In 3 experiments, the authors investigated spatial updating in augmented reality environments. Participants learned locations of virtual objects on the physical floor. They were turned to appropriate facing directions while blindfolded before making pointing judgments (e.g., "Imagine you are facing X. Point to Y"). Experiments manipulated the angular difference between the learning heading and the imagined heading and between the actual heading and the imagined heading. The effect of actual-imagined on pointing latency was observed for naïve users but not for users with brief training or instructions concerning the fact that objects can move with body movements. The results indicated that naïve users used an environment-stabilized reference frame to access information arrays, but with experience and instruction the nature of the representation changed from an environment stabilized to a body stabilized reference frame.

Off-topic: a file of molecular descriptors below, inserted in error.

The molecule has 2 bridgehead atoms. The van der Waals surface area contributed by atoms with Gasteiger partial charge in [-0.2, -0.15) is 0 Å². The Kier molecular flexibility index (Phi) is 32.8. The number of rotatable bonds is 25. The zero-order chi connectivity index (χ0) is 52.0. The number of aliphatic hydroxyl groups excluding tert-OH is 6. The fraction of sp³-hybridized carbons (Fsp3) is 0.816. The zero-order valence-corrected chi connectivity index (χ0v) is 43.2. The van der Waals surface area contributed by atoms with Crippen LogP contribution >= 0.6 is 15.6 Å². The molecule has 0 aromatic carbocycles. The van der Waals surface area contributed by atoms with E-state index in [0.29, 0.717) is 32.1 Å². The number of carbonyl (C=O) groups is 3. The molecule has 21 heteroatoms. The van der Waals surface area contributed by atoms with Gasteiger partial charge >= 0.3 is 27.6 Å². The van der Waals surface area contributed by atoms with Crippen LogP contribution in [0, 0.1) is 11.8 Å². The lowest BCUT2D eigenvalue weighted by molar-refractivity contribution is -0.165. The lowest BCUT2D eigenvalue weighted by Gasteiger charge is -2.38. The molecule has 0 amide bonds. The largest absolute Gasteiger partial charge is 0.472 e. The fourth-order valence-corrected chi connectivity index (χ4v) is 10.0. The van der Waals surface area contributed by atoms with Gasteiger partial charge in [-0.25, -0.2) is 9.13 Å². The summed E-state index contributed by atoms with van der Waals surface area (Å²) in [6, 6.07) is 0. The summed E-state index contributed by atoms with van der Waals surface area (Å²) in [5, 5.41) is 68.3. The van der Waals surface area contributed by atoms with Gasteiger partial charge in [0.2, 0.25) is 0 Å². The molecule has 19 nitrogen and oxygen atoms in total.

ASJC Scopus subject areas
- Experimental and Cognitive Psychology